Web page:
How do you balance your argument with Ellis Park

Obviously you don't understand the argument.

Lets use Ellis and Ind as a comparison concerning gambling products.

For some reason, Ellis charges about 8% for their signal and Indiana 3%. Both takeouts are close (Ind is a lower by 1.5% on gimmicks and higher by .5% oh WPS).

Even if they are both equal in field size, track surface etc........Which track is a horseplayer that gets a rebate going to play? Basically, Ellis, by charging 5% more for their signal, is telling myself, and others, that we don't your wagering dollars.

DeanT
07-21-2009, 03:44 PM
Ellis Park's deal via an opinion piece on the HANA blog written last summer. Ron Geary was not the culprit in this. He was being held up to a strike and withholding of entries. He is a horseplayer and always has understood horseplaying. He was placed in a terrible spot.

Of particular note to the thread - this is the precedent that Hollywood followed in November of 2008.

Monday, July 21, 2008

ADW Opinion: Bad Precedent (http://blog.horseplayersassociation.org/2008/07/adw-opinion-bad-precedent.html)

It was announced a few weeks ago that Ellis Park in Henderson, Kentucky struck a last hour compromise between Ellis and the KHBPA, allowing for racing to begin in 2008. With it, close to 6% of ADW handle will be going to purses this summer. It appears that Ellis is charging ADW’s up to 8% signal fees for the right to broadcast Ellis races.

The Thoroughbred Horseman Group’s Bob Reeves said this recently (http://www.paulickreport.com/blog/bold-negotiations/) about the deal as reported by Ray Paulick of The Paulick Report: "We are trying to save racing."

We think deals like this will do the exact opposite. And we’ll tell you why.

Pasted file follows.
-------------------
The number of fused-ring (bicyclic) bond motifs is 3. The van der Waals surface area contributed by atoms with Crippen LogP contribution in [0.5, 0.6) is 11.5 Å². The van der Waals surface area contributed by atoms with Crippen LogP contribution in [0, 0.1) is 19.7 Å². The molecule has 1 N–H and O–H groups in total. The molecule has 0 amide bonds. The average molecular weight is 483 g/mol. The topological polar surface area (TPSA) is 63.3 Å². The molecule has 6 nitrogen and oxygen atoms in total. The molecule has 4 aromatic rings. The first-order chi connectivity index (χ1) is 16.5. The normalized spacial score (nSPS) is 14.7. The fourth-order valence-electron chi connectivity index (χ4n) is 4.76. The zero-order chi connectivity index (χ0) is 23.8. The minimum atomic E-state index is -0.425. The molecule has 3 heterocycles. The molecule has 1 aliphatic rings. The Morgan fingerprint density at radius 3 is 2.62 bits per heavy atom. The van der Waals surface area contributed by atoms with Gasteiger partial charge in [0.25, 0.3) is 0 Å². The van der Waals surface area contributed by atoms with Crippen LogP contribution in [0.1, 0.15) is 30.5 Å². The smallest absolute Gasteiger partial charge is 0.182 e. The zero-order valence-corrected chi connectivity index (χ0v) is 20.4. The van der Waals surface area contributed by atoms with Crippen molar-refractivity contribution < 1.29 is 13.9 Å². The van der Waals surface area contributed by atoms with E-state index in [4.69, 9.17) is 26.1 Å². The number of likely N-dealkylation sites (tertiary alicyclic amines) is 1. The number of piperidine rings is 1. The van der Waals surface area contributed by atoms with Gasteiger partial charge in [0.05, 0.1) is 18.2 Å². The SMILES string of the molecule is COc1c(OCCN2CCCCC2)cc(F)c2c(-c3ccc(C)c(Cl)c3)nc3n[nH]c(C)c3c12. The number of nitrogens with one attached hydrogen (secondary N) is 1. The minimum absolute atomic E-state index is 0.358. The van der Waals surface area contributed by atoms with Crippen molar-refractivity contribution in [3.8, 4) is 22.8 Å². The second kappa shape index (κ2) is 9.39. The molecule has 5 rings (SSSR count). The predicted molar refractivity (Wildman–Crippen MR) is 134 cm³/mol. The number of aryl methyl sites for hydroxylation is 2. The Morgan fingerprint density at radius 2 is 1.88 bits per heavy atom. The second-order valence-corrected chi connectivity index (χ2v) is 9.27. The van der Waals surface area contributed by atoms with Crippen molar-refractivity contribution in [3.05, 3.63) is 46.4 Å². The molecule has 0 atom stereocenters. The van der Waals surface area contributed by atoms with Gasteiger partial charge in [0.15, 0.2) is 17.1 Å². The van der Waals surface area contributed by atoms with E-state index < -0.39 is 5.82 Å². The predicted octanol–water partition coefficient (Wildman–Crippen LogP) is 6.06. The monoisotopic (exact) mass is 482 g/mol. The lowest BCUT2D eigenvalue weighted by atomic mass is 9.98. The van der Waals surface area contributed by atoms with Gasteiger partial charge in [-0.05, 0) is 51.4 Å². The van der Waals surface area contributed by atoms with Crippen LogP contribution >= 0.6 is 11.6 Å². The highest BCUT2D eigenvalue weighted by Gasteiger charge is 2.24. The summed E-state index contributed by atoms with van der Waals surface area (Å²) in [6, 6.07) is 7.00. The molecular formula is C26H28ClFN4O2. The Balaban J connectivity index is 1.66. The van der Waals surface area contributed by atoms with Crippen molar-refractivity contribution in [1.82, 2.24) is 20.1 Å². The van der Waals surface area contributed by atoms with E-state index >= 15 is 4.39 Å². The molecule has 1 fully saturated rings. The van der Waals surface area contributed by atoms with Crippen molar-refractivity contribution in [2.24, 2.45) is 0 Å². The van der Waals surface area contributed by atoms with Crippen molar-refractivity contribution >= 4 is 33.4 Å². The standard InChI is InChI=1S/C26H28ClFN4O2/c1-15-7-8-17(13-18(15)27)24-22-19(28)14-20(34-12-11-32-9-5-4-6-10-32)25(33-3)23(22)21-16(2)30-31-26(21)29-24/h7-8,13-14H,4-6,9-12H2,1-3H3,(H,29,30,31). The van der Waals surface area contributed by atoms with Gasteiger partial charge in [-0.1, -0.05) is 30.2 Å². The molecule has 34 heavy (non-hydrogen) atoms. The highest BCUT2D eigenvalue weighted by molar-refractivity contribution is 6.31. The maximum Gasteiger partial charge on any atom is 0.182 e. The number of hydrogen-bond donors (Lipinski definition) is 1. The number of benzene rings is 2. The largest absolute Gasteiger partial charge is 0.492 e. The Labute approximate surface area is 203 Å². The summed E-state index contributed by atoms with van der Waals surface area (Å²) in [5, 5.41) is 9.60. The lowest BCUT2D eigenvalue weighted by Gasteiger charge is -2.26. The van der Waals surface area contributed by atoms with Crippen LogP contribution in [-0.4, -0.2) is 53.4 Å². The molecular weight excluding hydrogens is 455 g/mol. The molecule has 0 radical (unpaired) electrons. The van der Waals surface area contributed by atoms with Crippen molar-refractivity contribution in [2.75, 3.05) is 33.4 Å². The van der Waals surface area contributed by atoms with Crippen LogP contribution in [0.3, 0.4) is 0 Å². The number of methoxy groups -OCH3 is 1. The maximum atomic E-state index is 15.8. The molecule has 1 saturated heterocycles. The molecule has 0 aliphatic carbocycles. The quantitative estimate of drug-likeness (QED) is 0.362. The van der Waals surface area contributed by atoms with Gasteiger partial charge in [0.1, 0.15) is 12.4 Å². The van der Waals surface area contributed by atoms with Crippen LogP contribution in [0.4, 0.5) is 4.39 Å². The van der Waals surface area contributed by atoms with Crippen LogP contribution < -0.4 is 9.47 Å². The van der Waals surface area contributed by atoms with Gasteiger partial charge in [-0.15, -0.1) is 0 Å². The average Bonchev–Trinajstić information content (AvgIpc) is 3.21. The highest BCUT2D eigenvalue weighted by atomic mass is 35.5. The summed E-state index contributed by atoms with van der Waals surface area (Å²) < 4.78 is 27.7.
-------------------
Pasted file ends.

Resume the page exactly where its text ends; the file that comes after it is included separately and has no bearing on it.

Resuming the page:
An ADW normally pays about 5% (which is about what the current free market dictates) for the right to broadcast a signal and sell it to their customers. It is like a web-affiliate bookseller selling a book and keeping a commission. Then the ADW pays expenses, keeps some of the generated handle for themselves to run their businesses, and returns the rest to the player in a few ways:

1) Player Rewards – A video game, maybe a hat, trinkets of some sort, what have you. We all have received these perks.

2) Innovations and Customer-centric Benefits – An improved betting interface, R and D (like Twin Spires TV), free handicapping information (like Ian Meyers’ paddock reports at Premier Turf Club, his deal with Woodsideassociates.com, or partnerships with Thorograph at betfair), free past performances, free video. Things to encourage the player to up their handles.

3) Cash Rewards Through Rebating – Churn baby churn.

This model of giving something back to the player and delivering it in a customer-centric way has resulted in a rise in handles for ADW. Up over 17% last year – our only true blue growth segment.

If ADW’s are charged a higher fee, things like free rewards, hats and shirts; or the interesting innovations we have seen like race replays, and conditional wagering and paddock reports can all be cut. This hurts us in attracting new fans to our Internet platform, as well it alienates our existing customers (ask Vegas how they'd do without comps or adding a concert as an attraction; and ask them now what would happen if they took them away!). All those rewards and incentives are very important, but the most important point however to us as a business: It effectively increases takeouts. If 3% more is charged for a signal, 0.5% might be absorbed by the ADW. Where does the other 2.5% come from? Yes, the customers pocket - the customer that already pays for purses to the tune of 21% blended rakes.

When the signal fee is raised 3%, more than likely 2-2.5% will be taken from the cash rewards from certain ADW’s. If you were receiving a rebate of 5% on win wagers at track ‘A’ and they are cut in half you know, we all know what happens, you bet less. With these price sensitive players, where 2.5% can mean a huge difference, it can kill their handle. As Dan, a professional player, said recently to us “Even miniscule reductions of 2 points can make a HUGE impact on a player’s bottom line. The intelligence of the modern player is frankly overlooked by those in positions of decision.”

This is of course not only a pro-player phenomenon. Every player I know enjoys getting a boost, and guess what? They rebet it, and rebet it hard.

With a conservative elasticity of demand of 4 for rebated players, this takeout increase could result in a 10% drop in handle (many would argue it would be much more). Not to mention any new players (or current ones too), especially the younger demographic we covet, that are attracted to some of the perks like free past performances, or innovations, will find they are not there any longer, and it makes the customer experience deficient in a demanding 21st century business model. Online poker anyone?